Some 2,000-to-3,000 high-paying industrial jobs could be created if an oversize load corridor gets built in Sarnia-Lambton, a local official says.
This area is home to a cluster of metal fabricating and manufacturing firms that make pressure vessels, heat exchangers and large industrial “modules.”
But getting those oversize products to Sarnia Harbour and loaded onto ships for export markets is an arduous and expensive process, said George Mallay, general manager of the Sarnia-Lambton Economic Partnership.
A detailed engineering study of the proposed corridor is currently underway to pinpoint what improvements are needed on local roads and infrastructure between St. Clair Township and the Harbour, Mallay said.
“Where do hydro lines need to be raised? If there’s traffic lights, what can be done to make them swing out or swing in. Are there culverts? How wide are the intersections and are the bridges high enough?”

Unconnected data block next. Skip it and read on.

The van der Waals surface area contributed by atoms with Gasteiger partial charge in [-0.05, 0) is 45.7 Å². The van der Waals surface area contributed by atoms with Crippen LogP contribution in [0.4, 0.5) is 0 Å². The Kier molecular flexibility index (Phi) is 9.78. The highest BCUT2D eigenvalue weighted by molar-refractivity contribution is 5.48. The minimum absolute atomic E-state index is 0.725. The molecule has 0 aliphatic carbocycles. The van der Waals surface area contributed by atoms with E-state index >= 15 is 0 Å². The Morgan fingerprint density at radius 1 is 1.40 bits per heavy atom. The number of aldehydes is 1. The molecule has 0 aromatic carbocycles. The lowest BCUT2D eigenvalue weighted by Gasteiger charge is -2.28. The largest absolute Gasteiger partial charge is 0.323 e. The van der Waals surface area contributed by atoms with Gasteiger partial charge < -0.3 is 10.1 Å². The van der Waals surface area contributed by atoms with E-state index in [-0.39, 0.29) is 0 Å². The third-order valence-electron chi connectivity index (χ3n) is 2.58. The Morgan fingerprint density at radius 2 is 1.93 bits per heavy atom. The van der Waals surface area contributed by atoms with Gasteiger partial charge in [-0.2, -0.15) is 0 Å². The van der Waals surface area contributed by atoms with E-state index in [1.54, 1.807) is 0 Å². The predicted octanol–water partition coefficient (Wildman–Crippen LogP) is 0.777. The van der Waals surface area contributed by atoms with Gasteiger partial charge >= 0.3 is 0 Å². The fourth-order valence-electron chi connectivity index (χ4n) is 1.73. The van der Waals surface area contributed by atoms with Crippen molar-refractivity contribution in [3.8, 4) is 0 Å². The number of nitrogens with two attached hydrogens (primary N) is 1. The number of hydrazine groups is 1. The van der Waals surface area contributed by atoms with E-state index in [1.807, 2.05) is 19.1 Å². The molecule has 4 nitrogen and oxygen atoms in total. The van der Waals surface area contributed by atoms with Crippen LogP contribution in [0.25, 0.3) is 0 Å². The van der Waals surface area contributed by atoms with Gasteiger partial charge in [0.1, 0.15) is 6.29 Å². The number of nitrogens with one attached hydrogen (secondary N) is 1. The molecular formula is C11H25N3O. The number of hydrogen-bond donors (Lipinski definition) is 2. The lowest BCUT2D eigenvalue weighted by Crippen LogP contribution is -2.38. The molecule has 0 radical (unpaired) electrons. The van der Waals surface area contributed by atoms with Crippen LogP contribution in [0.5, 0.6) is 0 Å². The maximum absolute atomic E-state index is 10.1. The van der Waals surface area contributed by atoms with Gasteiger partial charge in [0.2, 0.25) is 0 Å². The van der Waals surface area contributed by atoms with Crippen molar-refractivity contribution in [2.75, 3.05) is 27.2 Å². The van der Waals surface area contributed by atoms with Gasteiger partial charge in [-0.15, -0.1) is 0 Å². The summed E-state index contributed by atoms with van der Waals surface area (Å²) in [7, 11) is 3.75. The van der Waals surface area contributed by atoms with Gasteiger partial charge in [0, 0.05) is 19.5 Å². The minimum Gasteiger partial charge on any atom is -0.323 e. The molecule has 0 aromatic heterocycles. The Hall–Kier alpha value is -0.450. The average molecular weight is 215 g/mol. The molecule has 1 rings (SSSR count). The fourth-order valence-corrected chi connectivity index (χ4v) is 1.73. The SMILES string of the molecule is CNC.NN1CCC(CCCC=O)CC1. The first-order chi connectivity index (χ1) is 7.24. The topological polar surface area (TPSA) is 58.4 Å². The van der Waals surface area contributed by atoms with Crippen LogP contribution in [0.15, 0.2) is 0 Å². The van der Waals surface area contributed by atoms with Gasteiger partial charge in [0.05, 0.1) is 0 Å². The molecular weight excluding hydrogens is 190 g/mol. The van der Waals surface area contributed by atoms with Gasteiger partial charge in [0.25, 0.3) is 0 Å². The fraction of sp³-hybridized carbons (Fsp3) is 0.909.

It’s been nearly six years since a need was identified for a corridor to move oversize products. The process requires extra police to block off roads and utility crews to temporarily adjust hydro lines to allow trucks to get their load safely to Sarnia’s waterfront. A single move can cost companies up to $250,000.
Some of the bigger players include Kel-Gor Limited, Alliance Fabricating, ANJ Industrial, LamSar Inc. and Chemfab Industries.
Even without a corridor, some of them are already expanding operations and adding robotic equipment and staff. And aided by a low dollar they’re taking their sales pitches directly to Asia, Mexico and the U.S., Mallay said.
“At any of those shops you have all the trades – insulators, electricians, millwrights, pipefitters. The goal here is to create several thousand jobs if we can get these companies more work.”
Next steps include a market study and securing at least $3 million from local and senior government, he added.
“The Ontario budget contained a line about the need to improve oversized loads, and that was positive to see.”